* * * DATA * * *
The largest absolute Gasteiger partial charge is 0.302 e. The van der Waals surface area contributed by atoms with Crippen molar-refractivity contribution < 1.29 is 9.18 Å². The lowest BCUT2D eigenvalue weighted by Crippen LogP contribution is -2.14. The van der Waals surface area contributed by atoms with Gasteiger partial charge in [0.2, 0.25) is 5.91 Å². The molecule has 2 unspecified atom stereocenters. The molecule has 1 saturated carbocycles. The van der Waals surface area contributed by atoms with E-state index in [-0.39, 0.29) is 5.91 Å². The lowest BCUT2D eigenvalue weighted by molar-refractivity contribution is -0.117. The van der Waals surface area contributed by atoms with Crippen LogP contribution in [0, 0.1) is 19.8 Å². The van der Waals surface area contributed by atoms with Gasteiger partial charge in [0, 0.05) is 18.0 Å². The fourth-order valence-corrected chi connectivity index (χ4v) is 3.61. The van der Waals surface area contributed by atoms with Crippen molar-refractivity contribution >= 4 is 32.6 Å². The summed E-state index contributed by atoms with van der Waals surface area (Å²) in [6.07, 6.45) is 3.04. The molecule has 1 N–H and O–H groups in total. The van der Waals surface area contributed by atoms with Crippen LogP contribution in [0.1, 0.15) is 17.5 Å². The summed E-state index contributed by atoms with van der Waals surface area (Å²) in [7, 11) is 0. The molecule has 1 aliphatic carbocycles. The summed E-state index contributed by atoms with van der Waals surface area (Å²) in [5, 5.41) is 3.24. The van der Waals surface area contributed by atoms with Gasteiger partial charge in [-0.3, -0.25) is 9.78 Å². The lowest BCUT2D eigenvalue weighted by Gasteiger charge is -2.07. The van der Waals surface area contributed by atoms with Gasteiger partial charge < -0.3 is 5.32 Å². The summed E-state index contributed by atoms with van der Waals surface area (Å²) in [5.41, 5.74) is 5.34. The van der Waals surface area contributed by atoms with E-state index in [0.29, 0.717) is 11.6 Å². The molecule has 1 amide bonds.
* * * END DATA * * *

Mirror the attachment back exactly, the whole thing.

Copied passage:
The largest absolute Gasteiger partial charge is 0.302 e. The van der Waals surface area contributed by atoms with Crippen molar-refractivity contribution < 1.29 is 9.18 Å². The lowest BCUT2D eigenvalue weighted by Crippen LogP contribution is -2.14. The van der Waals surface area contributed by atoms with Gasteiger partial charge in [0.2, 0.25) is 5.91 Å². The molecule has 2 unspecified atom stereocenters. The molecule has 1 saturated carbocycles. The van der Waals surface area contributed by atoms with E-state index in [-0.39, 0.29) is 5.91 Å². The lowest BCUT2D eigenvalue weighted by molar-refractivity contribution is -0.117. The van der Waals surface area contributed by atoms with Crippen LogP contribution in [0, 0.1) is 19.8 Å². The van der Waals surface area contributed by atoms with Gasteiger partial charge in [0, 0.05) is 18.0 Å². The fourth-order valence-corrected chi connectivity index (χ4v) is 3.61. The van der Waals surface area contributed by atoms with Crippen molar-refractivity contribution >= 4 is 32.6 Å². The summed E-state index contributed by atoms with van der Waals surface area (Å²) in [6.07, 6.45) is 3.04. The molecule has 1 N–H and O–H groups in total. The van der Waals surface area contributed by atoms with Crippen LogP contribution in [0.1, 0.15) is 17.5 Å². The summed E-state index contributed by atoms with van der Waals surface area (Å²) in [7, 11) is 0. The molecule has 1 aliphatic carbocycles. The summed E-state index contributed by atoms with van der Waals surface area (Å²) in [5, 5.41) is 3.24. The van der Waals surface area contributed by atoms with Gasteiger partial charge in [-0.3, -0.25) is 9.78 Å². The lowest BCUT2D eigenvalue weighted by Gasteiger charge is -2.07. The van der Waals surface area contributed by atoms with Gasteiger partial charge < -0.3 is 5.32 Å². The summed E-state index contributed by atoms with van der Waals surface area (Å²) in [5.41, 5.74) is 5.34. The van der Waals surface area contributed by atoms with E-state index in [0.29, 0.717) is 11.6 Å². The molecule has 1 amide bonds.